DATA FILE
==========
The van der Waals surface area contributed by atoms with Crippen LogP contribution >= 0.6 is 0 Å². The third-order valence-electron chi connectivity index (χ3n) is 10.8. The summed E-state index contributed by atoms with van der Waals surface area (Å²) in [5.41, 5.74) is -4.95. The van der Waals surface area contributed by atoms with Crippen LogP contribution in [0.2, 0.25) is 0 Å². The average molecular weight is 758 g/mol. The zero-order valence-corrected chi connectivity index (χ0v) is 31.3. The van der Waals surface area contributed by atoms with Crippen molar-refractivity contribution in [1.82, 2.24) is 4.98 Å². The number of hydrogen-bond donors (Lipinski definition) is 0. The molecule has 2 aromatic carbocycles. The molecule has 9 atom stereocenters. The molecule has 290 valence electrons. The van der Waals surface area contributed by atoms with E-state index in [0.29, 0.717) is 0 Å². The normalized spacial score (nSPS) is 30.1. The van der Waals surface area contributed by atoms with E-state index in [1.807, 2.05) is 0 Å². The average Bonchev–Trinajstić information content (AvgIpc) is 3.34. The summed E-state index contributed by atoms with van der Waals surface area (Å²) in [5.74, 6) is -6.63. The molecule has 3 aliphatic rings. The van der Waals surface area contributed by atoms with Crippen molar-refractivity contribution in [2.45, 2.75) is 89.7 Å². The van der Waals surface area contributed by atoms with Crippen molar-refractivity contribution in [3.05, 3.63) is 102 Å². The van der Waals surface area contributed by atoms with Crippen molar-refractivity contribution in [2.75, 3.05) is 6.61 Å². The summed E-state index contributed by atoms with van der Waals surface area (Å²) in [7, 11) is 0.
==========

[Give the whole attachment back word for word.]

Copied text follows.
The van der Waals surface area contributed by atoms with Crippen LogP contribution >= 0.6 is 0 Å². The third-order valence-electron chi connectivity index (χ3n) is 10.8. The summed E-state index contributed by atoms with van der Waals surface area (Å²) in [5.41, 5.74) is -4.95. The van der Waals surface area contributed by atoms with Crippen LogP contribution in [0.2, 0.25) is 0 Å². The average molecular weight is 758 g/mol. The zero-order valence-corrected chi connectivity index (χ0v) is 31.3. The van der Waals surface area contributed by atoms with Crippen molar-refractivity contribution in [1.82, 2.24) is 4.98 Å². The number of hydrogen-bond donors (Lipinski definition) is 0. The molecule has 2 aromatic carbocycles. The molecule has 9 atom stereocenters. The molecule has 290 valence electrons. The van der Waals surface area contributed by atoms with E-state index in [0.29, 0.717) is 0 Å². The normalized spacial score (nSPS) is 30.1. The van der Waals surface area contributed by atoms with E-state index in [1.807, 2.05) is 0 Å². The average Bonchev–Trinajstić information content (AvgIpc) is 3.34. The summed E-state index contributed by atoms with van der Waals surface area (Å²) in [5.74, 6) is -6.63. The molecule has 3 aliphatic rings. The van der Waals surface area contributed by atoms with Crippen molar-refractivity contribution in [2.45, 2.75) is 89.7 Å². The van der Waals surface area contributed by atoms with Crippen molar-refractivity contribution in [3.05, 3.63) is 102 Å². The van der Waals surface area contributed by atoms with Crippen molar-refractivity contribution in [2.75, 3.05) is 6.61 Å². The summed E-state index contributed by atoms with van der Waals surface area (Å²) in [7, 11) is 0.